Yesterday in the Twitter chat #hootchat (which is Thursdays from 2-3PM CST) we got into a discussion about metrics and ROI and all that good stuff. It’s a pretty common topic as people try to justify their business activity on social media. While I believe just about everything needs to wind it’s way to the ROI, I also believe not every metric and number you find is useful. There are a lot of stats that are easy to gather that just aren’t that meaningful. For example, likes, followers and retweets on Twitter. Maybe they have a bit of meaning. And they sure make you feel good. But in the end, wouldn’t it be better to have 100 super fans who love to interact with you, than a million you have no connection with?
Yesterday I got a Tweet from a friend of mine I’ve made through lots of discussions on Twitter,
What? I haven’t conversed with @joshmccormack today? What gives?
— Ken Gordon (@quickmuse) March 18, 2016
I don’t think his life was seriously out of whack from not talking with me, but it feels good when someone notices they haven’t talked with you. It’s a relationship that has meaning. We can ask favors of each other and we’re happy to help each other out.
Do Tweets like these equate to more sales or leads to sales or something like that? Not precisely. Not exactly. But they’re indicative that you’re building deep relationships on social media, not a phone book of people you have no true connection with. Relationships are everything. They trump price and features. People will come to you even when competitors seem to offer more for less.
This doesn’t work every time, and you still need to prove you can do what you’re offering to do, but you have a huge edge if there’s a relationship. The benefits to your business are there for you, and if you don’t succeed, it’s really because you’re failing to assure prospective clients. In other words, it’s your work to lose. Relationships mean you can be judged by more than numbers. Even if you’ve done a great job at explaining to everyone who matters why follower count, likes and retweets are not meaningful metrics on their own, you’ll still be judged by them. People still assume there’s a correlation between influence and follower count. If you’re going to be judged by management or potential or existing clients based on numbers, it’s great to have connections that show how relationships transcend those numbers.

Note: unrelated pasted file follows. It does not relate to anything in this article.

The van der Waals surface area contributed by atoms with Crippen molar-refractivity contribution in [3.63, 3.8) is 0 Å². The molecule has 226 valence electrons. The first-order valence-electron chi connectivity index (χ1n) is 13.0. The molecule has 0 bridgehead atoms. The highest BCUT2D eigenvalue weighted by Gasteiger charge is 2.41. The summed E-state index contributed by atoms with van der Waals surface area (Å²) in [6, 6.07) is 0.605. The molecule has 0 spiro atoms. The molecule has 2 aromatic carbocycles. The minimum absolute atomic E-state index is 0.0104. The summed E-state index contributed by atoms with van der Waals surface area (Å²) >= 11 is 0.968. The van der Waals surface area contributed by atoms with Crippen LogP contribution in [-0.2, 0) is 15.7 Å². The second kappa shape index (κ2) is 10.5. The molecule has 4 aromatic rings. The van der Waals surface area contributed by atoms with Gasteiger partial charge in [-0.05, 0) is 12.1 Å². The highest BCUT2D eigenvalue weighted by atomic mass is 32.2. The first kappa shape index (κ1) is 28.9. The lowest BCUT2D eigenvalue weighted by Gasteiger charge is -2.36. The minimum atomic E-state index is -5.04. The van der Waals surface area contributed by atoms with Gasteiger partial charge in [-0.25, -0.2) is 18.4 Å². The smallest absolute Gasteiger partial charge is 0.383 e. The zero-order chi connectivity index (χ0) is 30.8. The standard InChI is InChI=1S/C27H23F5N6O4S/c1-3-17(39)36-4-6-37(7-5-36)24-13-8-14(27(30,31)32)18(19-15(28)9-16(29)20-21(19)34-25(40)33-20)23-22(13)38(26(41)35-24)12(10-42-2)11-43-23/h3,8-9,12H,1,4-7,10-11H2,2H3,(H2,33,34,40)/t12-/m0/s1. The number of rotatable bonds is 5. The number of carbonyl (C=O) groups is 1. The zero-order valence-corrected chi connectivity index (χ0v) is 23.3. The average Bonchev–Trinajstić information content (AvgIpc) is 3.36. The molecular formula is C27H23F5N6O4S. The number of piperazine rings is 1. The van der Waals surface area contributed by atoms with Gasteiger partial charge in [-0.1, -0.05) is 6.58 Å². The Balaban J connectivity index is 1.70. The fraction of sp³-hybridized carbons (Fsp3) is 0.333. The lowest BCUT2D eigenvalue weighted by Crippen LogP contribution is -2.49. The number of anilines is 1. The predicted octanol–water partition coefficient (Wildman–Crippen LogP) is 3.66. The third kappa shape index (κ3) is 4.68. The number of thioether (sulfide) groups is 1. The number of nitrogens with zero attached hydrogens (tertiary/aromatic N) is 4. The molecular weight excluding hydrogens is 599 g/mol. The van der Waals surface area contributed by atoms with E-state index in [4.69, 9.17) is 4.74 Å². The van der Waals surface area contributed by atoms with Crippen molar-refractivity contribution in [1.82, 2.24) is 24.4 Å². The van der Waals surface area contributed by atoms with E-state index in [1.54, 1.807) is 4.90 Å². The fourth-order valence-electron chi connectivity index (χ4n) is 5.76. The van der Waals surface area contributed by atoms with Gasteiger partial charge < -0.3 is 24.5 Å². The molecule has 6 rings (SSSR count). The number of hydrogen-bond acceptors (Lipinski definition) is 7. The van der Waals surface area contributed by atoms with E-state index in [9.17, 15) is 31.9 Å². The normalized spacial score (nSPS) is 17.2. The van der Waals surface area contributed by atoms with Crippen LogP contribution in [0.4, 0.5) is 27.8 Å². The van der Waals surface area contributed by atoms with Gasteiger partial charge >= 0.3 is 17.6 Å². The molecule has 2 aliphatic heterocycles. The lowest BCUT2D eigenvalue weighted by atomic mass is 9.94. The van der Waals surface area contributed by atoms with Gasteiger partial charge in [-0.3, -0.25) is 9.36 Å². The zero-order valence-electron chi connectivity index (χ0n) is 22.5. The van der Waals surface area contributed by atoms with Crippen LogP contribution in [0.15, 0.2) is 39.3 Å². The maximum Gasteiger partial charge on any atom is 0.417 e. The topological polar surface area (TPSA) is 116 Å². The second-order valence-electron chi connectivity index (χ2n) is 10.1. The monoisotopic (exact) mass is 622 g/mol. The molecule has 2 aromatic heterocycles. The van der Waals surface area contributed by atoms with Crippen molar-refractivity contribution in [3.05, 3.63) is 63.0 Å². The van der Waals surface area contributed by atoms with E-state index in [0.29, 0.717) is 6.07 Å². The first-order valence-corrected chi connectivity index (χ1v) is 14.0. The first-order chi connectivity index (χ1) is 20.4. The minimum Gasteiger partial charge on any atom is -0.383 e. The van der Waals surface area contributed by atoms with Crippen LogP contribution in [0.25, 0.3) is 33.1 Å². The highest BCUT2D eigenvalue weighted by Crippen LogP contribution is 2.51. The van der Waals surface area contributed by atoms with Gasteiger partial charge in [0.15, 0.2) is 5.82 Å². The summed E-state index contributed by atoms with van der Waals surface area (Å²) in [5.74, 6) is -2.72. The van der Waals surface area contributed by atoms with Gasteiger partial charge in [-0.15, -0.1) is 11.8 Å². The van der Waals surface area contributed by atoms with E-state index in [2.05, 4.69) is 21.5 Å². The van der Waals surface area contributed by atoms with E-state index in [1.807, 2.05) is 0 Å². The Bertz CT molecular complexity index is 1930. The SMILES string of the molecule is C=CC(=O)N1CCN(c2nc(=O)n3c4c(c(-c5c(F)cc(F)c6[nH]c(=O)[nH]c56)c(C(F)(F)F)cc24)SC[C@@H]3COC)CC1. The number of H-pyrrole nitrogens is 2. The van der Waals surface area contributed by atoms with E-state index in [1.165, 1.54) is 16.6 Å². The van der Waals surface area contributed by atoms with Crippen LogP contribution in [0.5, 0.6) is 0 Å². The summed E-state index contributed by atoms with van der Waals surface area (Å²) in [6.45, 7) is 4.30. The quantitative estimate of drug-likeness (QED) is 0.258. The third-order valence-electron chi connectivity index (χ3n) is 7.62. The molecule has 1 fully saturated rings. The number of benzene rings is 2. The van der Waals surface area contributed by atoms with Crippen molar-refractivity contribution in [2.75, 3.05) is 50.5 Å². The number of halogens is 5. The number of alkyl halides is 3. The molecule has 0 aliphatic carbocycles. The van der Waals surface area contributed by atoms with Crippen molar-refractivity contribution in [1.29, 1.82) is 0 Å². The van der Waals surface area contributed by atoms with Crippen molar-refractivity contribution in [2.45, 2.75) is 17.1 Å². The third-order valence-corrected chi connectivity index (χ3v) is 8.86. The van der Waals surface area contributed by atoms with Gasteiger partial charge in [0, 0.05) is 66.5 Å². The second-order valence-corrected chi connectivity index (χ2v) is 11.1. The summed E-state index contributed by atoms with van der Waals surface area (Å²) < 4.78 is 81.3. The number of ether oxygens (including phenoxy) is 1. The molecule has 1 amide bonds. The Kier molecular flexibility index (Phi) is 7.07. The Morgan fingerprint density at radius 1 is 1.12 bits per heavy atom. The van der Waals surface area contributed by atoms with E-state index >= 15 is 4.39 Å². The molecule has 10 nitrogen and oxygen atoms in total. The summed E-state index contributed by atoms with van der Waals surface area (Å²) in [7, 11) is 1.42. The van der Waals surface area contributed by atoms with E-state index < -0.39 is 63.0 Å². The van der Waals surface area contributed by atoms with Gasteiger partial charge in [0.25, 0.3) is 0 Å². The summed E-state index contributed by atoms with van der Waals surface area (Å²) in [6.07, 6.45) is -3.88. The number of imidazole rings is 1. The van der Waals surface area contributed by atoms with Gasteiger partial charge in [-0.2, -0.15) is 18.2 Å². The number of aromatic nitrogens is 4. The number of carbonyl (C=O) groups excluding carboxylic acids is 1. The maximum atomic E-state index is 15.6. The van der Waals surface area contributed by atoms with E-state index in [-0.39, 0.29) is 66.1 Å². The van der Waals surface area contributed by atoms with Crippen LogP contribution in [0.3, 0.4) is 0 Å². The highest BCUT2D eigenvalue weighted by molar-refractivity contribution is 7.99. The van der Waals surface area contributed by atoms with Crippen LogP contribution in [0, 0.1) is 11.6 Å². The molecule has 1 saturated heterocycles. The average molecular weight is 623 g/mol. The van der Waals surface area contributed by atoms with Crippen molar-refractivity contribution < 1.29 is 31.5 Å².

Look at this video of Chicago White Sox outfielder Adam Eaton. He knows how to make devoted fans. People will love him even if his numbers aren’t as good as someone else’s. In a stats soaked field like baseball, relationship building like this is super important. Keep this in mind when you’re wracking up likes, shares, RTs and followers. The important thing is Relationships. And if your boss or client doesn’t get that, things like this will convince them.